EYES ON THE NIGHT SKY: SEPTEMBER 2020

Date: 
8 months 3 weeks ago

Welcome to the September edition of Eyes on the Night Sky, where we will present to you the most interesting night sky targets. September is a great month for planets, Milky Way gazing and picking out fainter objects due to the longer nights. We will also provide a whistle stop tour of deep sky objects you can see with the unaided eye.

The Autumn Equinox falls on 22nd September, marking the end of summer. This month, look out for the Zodiacal Light is it makes an appearance in our dawn skies. During the last two weeks of September look eastwards at around 3.30am for a faint cone of light, caused by the Sun lighting remnant dust in the Solar System.

The full Moon falls on 2nd September; this month it is aptly named the ‘Corn Moon’, the time of year when farmers bring in their harvest of corn. Normally, the September Full Moon should be called the Harvest Moon, but because of the Autumn Equinox, which occurs on the 22nd of the month, the full Moon in early October is the Harvest Moon, due to it being closer to the Autumn Equinox.

The New Moon is on 17th September, providing a great opportunity to spot the Milky Way.

Mars Moon Conjunction

Mars increases in brightness this month as it reaches opposition in October. On 6th September, there will be a stunning conjunction, where Mars will be an astonishing degree or less distance from the waning gibbous Moon. Look to the southwest at around 5.45am. It will be a spectacular sight through binoculars so set your alarm and have them to hand! In areas of Southern Europe, Mars will be occulted by the Moon (Mars will pass behind the Moon).

Venus Moon Conjunction

Venus is the brightest object in the morning sky in September, rising between 1am and 2am throughout the month. There will be a lovely conjunction on 14th September, where the waxing crescent Moon will only be 4° apart from the planet. Look in the eastern sky about half an hour before sunrise and you will see Earthshine on the Moon.

 

Use your eyes to discover deep sky treasures

This image was taken over a small town. Even a short drive from populated areas might enable you to spot unaided
eye targets

If you are able to access a dark sky during September, why not learn about what deep sky treasures you can see with the unaided eye? Here are five to look out for – get to know where they are and impress your friends! It’s amazing to think we can see such distant objects with our eyes but with telescopes or binoculars, they provide a great starting point for studying them in more detail.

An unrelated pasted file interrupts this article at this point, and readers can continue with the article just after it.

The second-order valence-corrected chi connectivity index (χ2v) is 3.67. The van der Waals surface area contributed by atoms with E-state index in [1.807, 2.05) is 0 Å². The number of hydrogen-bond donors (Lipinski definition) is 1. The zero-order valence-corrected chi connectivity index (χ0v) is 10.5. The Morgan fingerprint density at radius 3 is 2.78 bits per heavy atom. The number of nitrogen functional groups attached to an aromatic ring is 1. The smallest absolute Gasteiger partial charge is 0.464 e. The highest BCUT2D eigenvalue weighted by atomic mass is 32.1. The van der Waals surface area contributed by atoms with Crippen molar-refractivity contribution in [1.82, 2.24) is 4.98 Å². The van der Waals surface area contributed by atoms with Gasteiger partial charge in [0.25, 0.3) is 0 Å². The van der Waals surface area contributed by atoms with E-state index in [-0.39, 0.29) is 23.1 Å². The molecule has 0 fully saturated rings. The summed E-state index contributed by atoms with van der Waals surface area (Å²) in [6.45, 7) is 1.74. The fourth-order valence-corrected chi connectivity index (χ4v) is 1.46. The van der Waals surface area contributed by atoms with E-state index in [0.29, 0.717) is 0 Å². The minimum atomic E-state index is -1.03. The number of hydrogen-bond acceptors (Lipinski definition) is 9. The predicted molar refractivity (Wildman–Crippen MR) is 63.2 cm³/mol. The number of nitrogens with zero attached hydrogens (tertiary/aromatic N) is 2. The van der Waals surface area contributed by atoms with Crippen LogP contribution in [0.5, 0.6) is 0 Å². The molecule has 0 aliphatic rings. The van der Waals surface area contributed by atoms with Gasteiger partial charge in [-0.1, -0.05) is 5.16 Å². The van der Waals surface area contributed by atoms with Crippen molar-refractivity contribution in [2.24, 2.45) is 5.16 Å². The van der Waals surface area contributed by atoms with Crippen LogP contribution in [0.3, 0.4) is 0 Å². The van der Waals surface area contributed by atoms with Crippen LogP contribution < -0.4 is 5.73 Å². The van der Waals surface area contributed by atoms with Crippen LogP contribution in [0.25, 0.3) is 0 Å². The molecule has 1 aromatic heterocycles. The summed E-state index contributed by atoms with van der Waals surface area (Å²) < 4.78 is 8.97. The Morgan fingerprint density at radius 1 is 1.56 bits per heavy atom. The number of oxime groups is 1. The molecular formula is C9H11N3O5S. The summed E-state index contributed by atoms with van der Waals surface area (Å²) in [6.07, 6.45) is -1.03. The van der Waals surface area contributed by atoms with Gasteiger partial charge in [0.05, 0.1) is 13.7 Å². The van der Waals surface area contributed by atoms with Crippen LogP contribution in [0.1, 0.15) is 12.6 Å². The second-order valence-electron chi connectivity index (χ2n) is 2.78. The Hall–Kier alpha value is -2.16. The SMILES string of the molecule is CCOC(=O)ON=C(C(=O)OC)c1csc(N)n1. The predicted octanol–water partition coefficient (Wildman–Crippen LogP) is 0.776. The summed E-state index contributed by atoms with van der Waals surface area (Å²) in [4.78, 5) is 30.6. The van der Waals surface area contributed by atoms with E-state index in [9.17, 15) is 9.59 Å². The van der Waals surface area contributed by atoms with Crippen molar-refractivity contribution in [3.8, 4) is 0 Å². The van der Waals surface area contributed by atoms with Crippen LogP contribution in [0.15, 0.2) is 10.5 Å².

Double Cluster

Double Cluster star map

You may be able to find this in a rural/suburban sky. This object, comprising two open star clusters NGC 869 and NGC 884, is in the constellation of Perseus.

Look for a ‘W’ shaped constellation called Cassiopeia and try to find a fuzzy patch of light directly below the left hand side of the ‘W’.

 

M11 Wild Duck Cluster

This cluster might be a bit of a challenge to find, so find a dark sky, away from population centres. Nestled near the Milky Way, it can be found by looking for the three starred- head of Aquila, the brightest star being Altair. Follow the body of this Eagle constellation down to its tail and the very faint cluster lies in the four o clock position. If you are able to spot this, congratulate yourself, as it’s the farthest object that can be seen with the unaided eye!

 

Andromeda Galaxy

This spiral galaxy is named after the constellation nearby and can be seen in a rural/suburban sky. Find the large square of Pegasus, high in the south-eastern sky and count two stars to the left from the top left hand corner star Alpheratz. Count another two fainter stars up and you may find a faint, oval patch of light. Andromeda Galaxy is our cosmic neighbour and the largest galaxy in our galactic neighbourhood, comprising 400,000 stars.

 

Mizar and Alchor

Mizar and Alchor

Serving as an ancient eye test, these binary stars in Ursa Major are always fun to spot. Look for the ‘pan handle’ that comprises the constellation of Ursa Major – the second star is Mizar. Look for a smaller star situated very close by, at the 11 o clock position. This is Alchor. There are five stars that gravitationally interact in this system. Most people can spot this double in a dark sky.

This photograph shows Mizar and Alchor binary system in Ursa Major.

M45 – Pleiades Star Cluster

Pleiades star cluster

Another one for rural/suburban skies. This stunning open cluster in the constellation of Taurus can be seen high in the sky around midnight. Face eastwards and look for the bright star Aldebaran – above it you will see a tight cluster of stars. Many people can see six stars in Pleiades but a try to use averted vision to see you can spot more. Children with their sharp eyesight can often see up to seven.

 

Constellation of the Month: Cassiopeia

Can you see the constellation of Cassiopeia in this image? Clue: It's in the centre of the photo, just above the trees

This Greek myth tells the story of Cassiopeia who was a queen. Full of pride, she thought she was more beautiful than the sea nymphs, which angered Poseidon, the god of the sea. He sent Cetus, the sea monster, who wreaked havoc in her kingdom.

Constellation of the month: Cassiopeia

Cassiopeia tried to appease the sea monster by offering her daughter, Andromeda, binding her to a rock by the sea. Andromeda was about to be devoured by Cetus when Perseus came to her rescue. The gods honoured the rescue by placing her in the stars but Poseidon punished Cassiopeia for her evil deeds by binding her to a chair so that as the year progressed, she would revolve in the sky, sometimes being upside down!